This month we are very pleased to profile Dr Rowena Forsyth. Rowena is a lecturer in Biomedical Informatics and Digital Health at The University of Sydney and is a member of the Cyberpsychology Research Group leadership team.
Please tell us a little bit about yourself
Hi everyone, I’m Rowena! I’m a health sociologist working in Digital Health. I’m a Lecturer in Biomedical Informatics and Digital Health and part of the Cyberpsychology Research Group at the University of Sydney. I use qualitative methods to understand social, relational and ethical aspects of how health professionals, patients and families use health information. Over my research journey I’ve studied the transition from paper based to computerised pathology ordering, patient-held health records, ethical aspects of bone marrow transplant and medical tourists’ decision making and use of online support communities. I’m currently beginning a new project on health professionals’ use of online support communities and am interested in how people make meaningful connections with others and assume different roles as they interact online. In 2022 we‘re also beginning a new Master of Digital Health and Data Science degree jointly between the Faculty of Medicine and Health and the Faculty of Engineering that is very exciting.
How do you define digital health?
For me digital health is a broad term encompassing use of computerised technologies for any aspect of health. It could be individual apps for tracking medications or wearable monitors for recording heart rate and physical activity. These technologies are also used collectively by people to share information, support each other and educate themselves. Enabling connections between people who are physically distant from each other such as patients and clinicians (e.g. telehealth and remote monitoring) or between patients and professionals with their peers (e.g online support communities) offer fascinating avenues to think about how these connections foster social relationships and clinical care. Digital health is also a way for health care organisations and policy makers to understand their patient populations, services and workforce and provide opportunities for linkages between organisations across geographical boundaries.
What do you think will enable digital health projects and innovations to succeed?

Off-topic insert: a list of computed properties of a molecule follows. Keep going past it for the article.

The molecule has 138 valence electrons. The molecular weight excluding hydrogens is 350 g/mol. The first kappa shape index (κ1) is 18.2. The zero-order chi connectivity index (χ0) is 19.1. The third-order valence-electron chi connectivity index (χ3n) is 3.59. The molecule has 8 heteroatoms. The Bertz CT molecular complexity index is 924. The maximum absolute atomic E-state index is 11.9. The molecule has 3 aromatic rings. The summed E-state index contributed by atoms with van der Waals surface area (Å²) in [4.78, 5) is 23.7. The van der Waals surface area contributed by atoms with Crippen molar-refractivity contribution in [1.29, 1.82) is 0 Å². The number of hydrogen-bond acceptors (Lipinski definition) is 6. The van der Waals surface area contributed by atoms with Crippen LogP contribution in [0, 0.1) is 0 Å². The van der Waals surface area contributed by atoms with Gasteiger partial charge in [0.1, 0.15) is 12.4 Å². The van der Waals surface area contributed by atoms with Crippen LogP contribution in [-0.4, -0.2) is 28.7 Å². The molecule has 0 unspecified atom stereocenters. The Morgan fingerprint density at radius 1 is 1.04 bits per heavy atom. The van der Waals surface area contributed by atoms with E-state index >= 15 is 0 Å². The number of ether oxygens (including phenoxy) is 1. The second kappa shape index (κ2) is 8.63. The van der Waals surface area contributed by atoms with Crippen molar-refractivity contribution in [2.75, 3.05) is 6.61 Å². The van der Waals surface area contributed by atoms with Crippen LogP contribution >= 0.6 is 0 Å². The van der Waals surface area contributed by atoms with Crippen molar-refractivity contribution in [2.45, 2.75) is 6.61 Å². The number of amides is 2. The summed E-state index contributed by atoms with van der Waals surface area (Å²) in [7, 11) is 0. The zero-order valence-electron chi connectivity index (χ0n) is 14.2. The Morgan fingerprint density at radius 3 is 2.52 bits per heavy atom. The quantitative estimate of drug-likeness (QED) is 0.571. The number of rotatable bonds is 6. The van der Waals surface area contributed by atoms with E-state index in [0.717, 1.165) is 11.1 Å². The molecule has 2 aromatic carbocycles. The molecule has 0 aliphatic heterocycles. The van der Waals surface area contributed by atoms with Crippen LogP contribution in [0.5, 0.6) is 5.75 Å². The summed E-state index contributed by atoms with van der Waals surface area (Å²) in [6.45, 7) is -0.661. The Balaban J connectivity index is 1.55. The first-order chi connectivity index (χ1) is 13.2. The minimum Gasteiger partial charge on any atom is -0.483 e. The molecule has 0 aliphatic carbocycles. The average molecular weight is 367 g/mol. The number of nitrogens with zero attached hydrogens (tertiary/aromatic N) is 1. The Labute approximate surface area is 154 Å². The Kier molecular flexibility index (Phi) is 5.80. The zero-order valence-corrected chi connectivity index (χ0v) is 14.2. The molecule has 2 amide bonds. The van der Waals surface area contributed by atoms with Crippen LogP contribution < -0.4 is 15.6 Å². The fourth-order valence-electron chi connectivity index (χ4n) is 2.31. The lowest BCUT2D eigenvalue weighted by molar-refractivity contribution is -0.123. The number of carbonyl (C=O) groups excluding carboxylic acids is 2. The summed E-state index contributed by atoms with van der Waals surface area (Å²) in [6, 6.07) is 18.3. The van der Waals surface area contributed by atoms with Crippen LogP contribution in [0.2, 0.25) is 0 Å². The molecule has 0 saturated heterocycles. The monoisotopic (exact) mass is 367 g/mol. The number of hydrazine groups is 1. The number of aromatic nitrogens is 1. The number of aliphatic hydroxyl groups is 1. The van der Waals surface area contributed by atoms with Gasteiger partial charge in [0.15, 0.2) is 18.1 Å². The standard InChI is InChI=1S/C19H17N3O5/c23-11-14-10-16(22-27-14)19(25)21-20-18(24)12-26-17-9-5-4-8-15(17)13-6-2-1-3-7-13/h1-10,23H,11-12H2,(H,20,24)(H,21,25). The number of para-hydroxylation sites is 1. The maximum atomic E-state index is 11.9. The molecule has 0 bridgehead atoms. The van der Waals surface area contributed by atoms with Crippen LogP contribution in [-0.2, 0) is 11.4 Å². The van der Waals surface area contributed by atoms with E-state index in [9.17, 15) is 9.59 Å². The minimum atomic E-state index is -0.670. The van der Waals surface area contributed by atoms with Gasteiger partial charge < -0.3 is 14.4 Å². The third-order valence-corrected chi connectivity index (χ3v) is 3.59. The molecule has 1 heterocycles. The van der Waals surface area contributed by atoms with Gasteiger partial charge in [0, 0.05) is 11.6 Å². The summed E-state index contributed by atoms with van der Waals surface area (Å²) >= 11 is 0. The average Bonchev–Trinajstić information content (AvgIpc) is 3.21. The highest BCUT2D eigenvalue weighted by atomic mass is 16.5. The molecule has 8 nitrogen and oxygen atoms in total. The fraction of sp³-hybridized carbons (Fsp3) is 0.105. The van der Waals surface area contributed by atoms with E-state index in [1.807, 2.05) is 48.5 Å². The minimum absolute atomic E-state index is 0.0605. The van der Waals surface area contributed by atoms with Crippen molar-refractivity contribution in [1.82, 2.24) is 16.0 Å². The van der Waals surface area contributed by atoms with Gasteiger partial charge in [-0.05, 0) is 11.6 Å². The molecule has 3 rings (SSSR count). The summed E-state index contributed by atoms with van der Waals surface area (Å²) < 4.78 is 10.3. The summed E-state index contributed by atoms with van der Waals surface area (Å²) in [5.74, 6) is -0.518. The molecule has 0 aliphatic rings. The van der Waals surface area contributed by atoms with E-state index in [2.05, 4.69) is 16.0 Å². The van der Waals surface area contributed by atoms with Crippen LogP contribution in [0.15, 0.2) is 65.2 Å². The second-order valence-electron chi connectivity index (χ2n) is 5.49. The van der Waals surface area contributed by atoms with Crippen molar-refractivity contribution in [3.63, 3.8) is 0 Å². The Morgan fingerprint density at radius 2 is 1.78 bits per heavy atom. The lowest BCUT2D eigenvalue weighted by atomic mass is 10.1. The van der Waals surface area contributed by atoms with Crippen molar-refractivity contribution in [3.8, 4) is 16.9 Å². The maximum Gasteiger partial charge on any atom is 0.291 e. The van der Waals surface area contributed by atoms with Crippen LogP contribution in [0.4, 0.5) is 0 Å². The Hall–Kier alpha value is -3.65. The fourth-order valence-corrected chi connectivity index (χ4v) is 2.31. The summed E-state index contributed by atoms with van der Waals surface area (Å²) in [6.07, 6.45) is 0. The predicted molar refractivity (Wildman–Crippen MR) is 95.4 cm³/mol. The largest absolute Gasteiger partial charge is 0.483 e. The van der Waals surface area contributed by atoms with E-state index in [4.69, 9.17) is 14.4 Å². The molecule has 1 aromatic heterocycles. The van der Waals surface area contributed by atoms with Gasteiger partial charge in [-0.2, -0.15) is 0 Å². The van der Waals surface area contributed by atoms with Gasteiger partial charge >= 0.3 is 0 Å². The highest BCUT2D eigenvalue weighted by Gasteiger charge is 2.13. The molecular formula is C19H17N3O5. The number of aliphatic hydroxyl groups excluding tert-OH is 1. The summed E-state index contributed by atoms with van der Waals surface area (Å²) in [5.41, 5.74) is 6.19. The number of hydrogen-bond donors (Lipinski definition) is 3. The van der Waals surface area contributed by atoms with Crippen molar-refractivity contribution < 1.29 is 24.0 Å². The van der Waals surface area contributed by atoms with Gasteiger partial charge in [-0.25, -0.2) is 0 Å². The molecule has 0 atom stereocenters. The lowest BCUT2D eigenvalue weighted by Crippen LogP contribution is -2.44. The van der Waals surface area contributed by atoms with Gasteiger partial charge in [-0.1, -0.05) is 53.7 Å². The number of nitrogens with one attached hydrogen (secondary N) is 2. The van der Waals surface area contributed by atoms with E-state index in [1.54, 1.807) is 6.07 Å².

I think the most important thing is to have a clear and detailed picture of who the users are for the technology and to understand that their needs, resources and characteristics can change (and be able to account for these changes in the way we design and implement our technologies). Taking the time to get to know our user communities (both the people in our studies and the broader community) is vital for success. It’s a worthy investment of time for us and ultimately helps with translation if we’ve already established and invested in these relationships. Showing people the value of a technology for them (and not just for us as researchers or clinicians) is also an important step in this process.
What do you think are the biggest challenges facing digital health at the moment?
I think a key challenge is achieving cross-institutional and multi-disciplinary collaboration for researchers, clinicians and industry. Bringing together insights from information technology, social sciences and clinical disciplines is important for taking a comprehensive approach to what we do. Throughout my career I’ve always appreciated bringing a social science approach to technology projects and have enjoyed learning from others about their approach to a topic or problem. I find that most people are often keen to share things they’re passionate about. The challenge can be finding the time and resources to work together formally. Being an interdisciplinary practitioner is so important and I think starting this process by giving students the opportunity to engage with industry is vital, especially for those not in clinical degrees but who study more generalist fields such as health or information technology. Also, for me, understanding the social, relational, affective and ethical aspects of the technologies we use is of utmost importance.
Do you have any interesting resources or helpful networks people should know about?
Cyberpsychology Research Group
Master of Digital Health and Data Science
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